Keanu features mostly "safe" Peele and Key comedy that lacks the bark and bite of the immensely talented duo's best television work. While they occasionally flirt with the racial themes often found in their material, they never really delve right into it here.
But, again, despite its flaws Keanu is a genuinely funny film.
Keanu is filled to the brim with pop culture references including a somewhat unexpected extended cameo, actually extended a bit too long, from a popular comedy actress turned wife of a sudden superstar. Keanu is much smarter about these pop culture references and infuses them into the fabric of the film rather than throwing them at the screen in order to get a reaction. From where adorable Keanu gets his name to a certain familiar Beverly Hills Cop setting and numerous tips o' the hat throughout the film to beloved action comedies and, for those familiar with Key & Peele, to their now ended comedy sketch show.
In addition to feeling overly long, Keanu lacks anything resembling an emotional attachment, or at least some meaning, that would bind us to all the silliness that unfolds. The comedy sketches, and really the film is a series of comedy bits, are awfully funny but even in the most absurdist comedies you have to buy into something in the film...the relationships, the core conflict,..something. There's nothing beyond simply being funny, a fact that feels like at least a wee bit of a failing for comics known for creating much more substantial comedy. Keanu flirts with some meaty material and every time it crossed the big screen I found myself wishing they'd dug in a little deeper, whether dealing with the cultural shifting often required in America that changes language as spoken in the corporate world and that spoken within the home or dealing with the emotional masquerade often required of African-American men in a society that still holds fast to its stereotypes of them.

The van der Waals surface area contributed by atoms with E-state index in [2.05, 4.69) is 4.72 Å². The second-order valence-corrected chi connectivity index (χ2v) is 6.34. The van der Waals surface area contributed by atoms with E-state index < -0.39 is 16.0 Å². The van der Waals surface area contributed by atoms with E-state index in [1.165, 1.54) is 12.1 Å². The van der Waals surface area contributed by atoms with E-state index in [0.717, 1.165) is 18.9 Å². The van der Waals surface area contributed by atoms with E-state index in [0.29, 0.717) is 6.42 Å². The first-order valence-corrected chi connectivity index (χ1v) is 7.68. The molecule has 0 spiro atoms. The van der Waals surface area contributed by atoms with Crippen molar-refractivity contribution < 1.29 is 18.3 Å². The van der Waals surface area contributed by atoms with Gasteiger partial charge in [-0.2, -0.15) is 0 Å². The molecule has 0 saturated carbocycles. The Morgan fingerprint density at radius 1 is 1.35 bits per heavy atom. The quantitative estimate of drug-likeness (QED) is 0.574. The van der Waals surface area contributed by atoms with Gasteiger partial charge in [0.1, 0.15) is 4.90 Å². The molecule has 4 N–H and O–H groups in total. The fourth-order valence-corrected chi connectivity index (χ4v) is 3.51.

Keanu is a good comedy that could have been a brilliantly groundbreaking one.
Key and Peele are both incredibly good here even when the material doesn't live up to their immense talents. Director Peter Atencio, who worked with the duo on their television show, feels a little bit like Ben Falcone, Melissa McCarthy's genuinely funny husband who has found himself thrust into a directorial role primarily due to connections. This may sound like an insult - it's not. Atencio has promise here, but a more experienced director would have reined in some bits, extended others, edited the heck out of that certain cameo, and likely tapped into the film's absurd humor in a slightly more effective way. Too often, Keanu feels like a television show instead of a feature film.
Will Forte is top notch as the drug dealing neighbor who tells Clarence and Rell about the 17th Street Blips, while Method Man hits a homer as the pussy lovin' Cheddar. While the women aren't given as much to do here, Tiffany Haddish projects the closest thing we get to an emotional here as Hi-C, while Nia Long is criminally under-utilized as Clarence's wife.
So, yeah. Both friends are right. Keanu does have laughs pretty much from beginning to end, though they are laughs that never really add up to as much as they should and never really mean much of anything. From some comics, that's about as good as it ever gets. From Key & Peele, you expect just a wee bit more.
Written by Richard Propes
The Independent Critic